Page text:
After six months of intense debate in Coalinga, the city council voted 4-1 last week to allow the commercial pot cultivation in the empty prison. (Rich Pedroncelli, Associated Press file)

City escapes debt after selling its prison to a marijuana grower, OK’ing cultivation

Ocean Grown Extracts is set to operate out of the empty prison, the Claremont Custody Center, and estimates they’ll create 100 jobs in the process

The Green Rush is alive and well in central California — and finally in Coalinga, where the city council voted last week to allow commercial marijuana cultivation and sell its dormant prison to a company that will grow and process marijuana there.

Soon Ocean Grown Extracts will be growing and processing cannabis inside the former Claremont Custody Center, which the company purchased from the city of Coalinga for $4.1 million.

The sale of the empty prison “will immediately bring Coalinga’s general fund into the black,” according to a report from The Fresno Bee. “City Manager Marissa Trejo said Coalinga was $3.3 million to $3.8 million in debt.”

“It’s like what the Grateful Dead said: ‘What a long, strange trip it’s been,’ ” Coalinga Mayor Pro Tem Patrick Keough told The Bee. “We listened to the citizens and created a package that was reflective of our population.”

After six months of intense debate in Coalinga, the city council voted 4-1 last week to allow the commercial pot cultivation — and local citizens, who once pushed against having cannabis in their backyard, sat silently when Coalinga Mayor Ron Ramsey asked if the public had any comments. Mayor Pro Tem Keough said all the time and resources used to educate the community about medical marijuana and the cannabis industry ultimately changed citizens’ opinions about the project.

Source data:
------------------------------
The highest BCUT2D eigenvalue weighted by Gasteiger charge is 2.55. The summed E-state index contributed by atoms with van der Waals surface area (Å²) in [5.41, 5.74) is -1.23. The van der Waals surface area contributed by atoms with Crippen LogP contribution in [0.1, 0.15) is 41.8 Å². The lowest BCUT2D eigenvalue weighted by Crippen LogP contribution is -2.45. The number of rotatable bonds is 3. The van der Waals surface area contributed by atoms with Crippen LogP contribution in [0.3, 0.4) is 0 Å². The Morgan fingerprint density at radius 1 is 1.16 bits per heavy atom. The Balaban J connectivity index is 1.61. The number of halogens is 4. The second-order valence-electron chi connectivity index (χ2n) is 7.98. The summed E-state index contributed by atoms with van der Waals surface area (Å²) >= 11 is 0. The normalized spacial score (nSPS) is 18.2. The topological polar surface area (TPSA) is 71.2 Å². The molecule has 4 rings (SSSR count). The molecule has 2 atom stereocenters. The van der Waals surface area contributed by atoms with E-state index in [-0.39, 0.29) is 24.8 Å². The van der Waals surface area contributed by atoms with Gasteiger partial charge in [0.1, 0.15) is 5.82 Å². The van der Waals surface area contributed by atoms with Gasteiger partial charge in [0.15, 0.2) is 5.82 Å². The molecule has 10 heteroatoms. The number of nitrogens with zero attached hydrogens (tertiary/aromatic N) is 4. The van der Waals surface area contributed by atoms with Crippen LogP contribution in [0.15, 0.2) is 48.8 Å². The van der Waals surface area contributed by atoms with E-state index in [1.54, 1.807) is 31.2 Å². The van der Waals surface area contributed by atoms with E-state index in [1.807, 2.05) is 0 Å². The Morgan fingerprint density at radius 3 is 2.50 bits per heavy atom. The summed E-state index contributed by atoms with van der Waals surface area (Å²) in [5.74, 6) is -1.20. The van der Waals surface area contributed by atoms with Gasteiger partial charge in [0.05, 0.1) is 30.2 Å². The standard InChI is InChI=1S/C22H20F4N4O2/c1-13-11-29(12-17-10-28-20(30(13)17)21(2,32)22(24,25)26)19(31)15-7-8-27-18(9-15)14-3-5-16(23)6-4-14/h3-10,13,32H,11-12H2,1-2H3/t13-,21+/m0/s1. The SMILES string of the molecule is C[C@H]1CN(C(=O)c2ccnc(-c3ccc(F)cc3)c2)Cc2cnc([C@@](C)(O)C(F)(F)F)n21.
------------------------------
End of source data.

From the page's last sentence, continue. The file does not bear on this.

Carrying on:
“You can never do anything that satisfies everyone,” Keough said, “but we were pretty darn close to doing that.”

The moves mark a major milestone in Coalinga’s “long, strange trip.” As the Bee reported:

The City Council unanimously approved medical marijuana cultivation, deliveries and dispensaries in January. The council backtracked slightly after an outcry from church groups, community members, the Coalinga-Huron Joint Unified School District and Fresno County Sheriff Margaret Mims. After several months of special meetings and workshops designed to educate residents about the medical cannabis industry, it moved forward once more.

In March, the council began negotiating with medical cannabis oil manufacturer Ocean Grown Extracts for a deal that would sell an empty prison, the Claremont Custody Center, to the grower and allow it to operate in Coalinga. The deal as first proposed would pay the city around $2 million per year in rent and fees.

Later that month, the council voted 4-1 to create the ordinances necessary to cultivate marijuana within the city. City Attorney David Wolfe said it would take at least several months to draw up the new laws.

Ocean Grown estimates the cultivation and processing plant will create 100 jobs in the area, and the company collected more than 200 resumes during a recent job fair.

“We appreciate Coalinga taking a chance not only on us, but on the industry,” Ocean Grown co-owner Casey Dalton told The Bee.